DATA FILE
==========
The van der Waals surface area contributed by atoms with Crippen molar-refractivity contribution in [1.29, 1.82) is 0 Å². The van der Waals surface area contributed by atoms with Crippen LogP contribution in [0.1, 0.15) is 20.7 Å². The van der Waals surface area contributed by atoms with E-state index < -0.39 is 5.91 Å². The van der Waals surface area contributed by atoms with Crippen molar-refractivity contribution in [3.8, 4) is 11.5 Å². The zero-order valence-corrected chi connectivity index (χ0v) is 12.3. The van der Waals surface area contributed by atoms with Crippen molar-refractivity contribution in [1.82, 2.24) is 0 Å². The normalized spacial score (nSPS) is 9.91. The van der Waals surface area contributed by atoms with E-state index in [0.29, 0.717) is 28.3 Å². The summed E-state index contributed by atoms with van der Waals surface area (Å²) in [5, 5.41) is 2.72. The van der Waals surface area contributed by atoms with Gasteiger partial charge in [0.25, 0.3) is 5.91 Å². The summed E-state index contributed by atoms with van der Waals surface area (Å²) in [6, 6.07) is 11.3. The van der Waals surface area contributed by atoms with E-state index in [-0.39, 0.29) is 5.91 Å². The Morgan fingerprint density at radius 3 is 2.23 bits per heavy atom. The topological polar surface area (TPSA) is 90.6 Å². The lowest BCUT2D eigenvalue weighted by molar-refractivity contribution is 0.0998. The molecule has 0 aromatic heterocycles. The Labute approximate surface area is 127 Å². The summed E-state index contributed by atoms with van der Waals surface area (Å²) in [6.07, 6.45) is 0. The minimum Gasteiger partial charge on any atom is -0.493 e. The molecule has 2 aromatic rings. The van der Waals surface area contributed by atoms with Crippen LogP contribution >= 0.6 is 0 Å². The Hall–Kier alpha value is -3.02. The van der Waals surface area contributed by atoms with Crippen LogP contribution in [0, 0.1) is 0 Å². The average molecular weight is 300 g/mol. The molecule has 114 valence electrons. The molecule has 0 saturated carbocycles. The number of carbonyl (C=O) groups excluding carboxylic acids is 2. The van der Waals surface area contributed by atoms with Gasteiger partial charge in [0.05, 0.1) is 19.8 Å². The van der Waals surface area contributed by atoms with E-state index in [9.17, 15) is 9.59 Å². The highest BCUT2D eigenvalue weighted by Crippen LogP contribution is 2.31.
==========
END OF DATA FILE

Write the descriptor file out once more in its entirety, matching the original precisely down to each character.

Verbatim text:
The van der Waals surface area contributed by atoms with Crippen molar-refractivity contribution in [1.29, 1.82) is 0 Å². The van der Waals surface area contributed by atoms with Crippen LogP contribution in [0.1, 0.15) is 20.7 Å². The van der Waals surface area contributed by atoms with E-state index < -0.39 is 5.91 Å². The van der Waals surface area contributed by atoms with Crippen molar-refractivity contribution in [3.8, 4) is 11.5 Å². The zero-order valence-corrected chi connectivity index (χ0v) is 12.3. The van der Waals surface area contributed by atoms with Crippen molar-refractivity contribution in [1.82, 2.24) is 0 Å². The normalized spacial score (nSPS) is 9.91. The van der Waals surface area contributed by atoms with E-state index in [0.29, 0.717) is 28.3 Å². The summed E-state index contributed by atoms with van der Waals surface area (Å²) in [5, 5.41) is 2.72. The van der Waals surface area contributed by atoms with Gasteiger partial charge in [0.25, 0.3) is 5.91 Å². The summed E-state index contributed by atoms with van der Waals surface area (Å²) in [6, 6.07) is 11.3. The van der Waals surface area contributed by atoms with E-state index in [-0.39, 0.29) is 5.91 Å². The Morgan fingerprint density at radius 3 is 2.23 bits per heavy atom. The topological polar surface area (TPSA) is 90.6 Å². The lowest BCUT2D eigenvalue weighted by molar-refractivity contribution is 0.0998. The molecule has 0 aromatic heterocycles. The Labute approximate surface area is 127 Å². The summed E-state index contributed by atoms with van der Waals surface area (Å²) in [6.07, 6.45) is 0. The minimum Gasteiger partial charge on any atom is -0.493 e. The molecule has 2 aromatic rings. The van der Waals surface area contributed by atoms with Crippen LogP contribution >= 0.6 is 0 Å². The Hall–Kier alpha value is -3.02. The van der Waals surface area contributed by atoms with Crippen LogP contribution in [0, 0.1) is 0 Å². The average molecular weight is 300 g/mol. The molecule has 114 valence electrons. The molecule has 0 saturated carbocycles. The number of carbonyl (C=O) groups excluding carboxylic acids is 2. The van der Waals surface area contributed by atoms with Gasteiger partial charge in [0.05, 0.1) is 19.8 Å². The van der Waals surface area contributed by atoms with E-state index in [9.17, 15) is 9.59 Å². The highest BCUT2D eigenvalue weighted by Crippen LogP contribution is 2.31.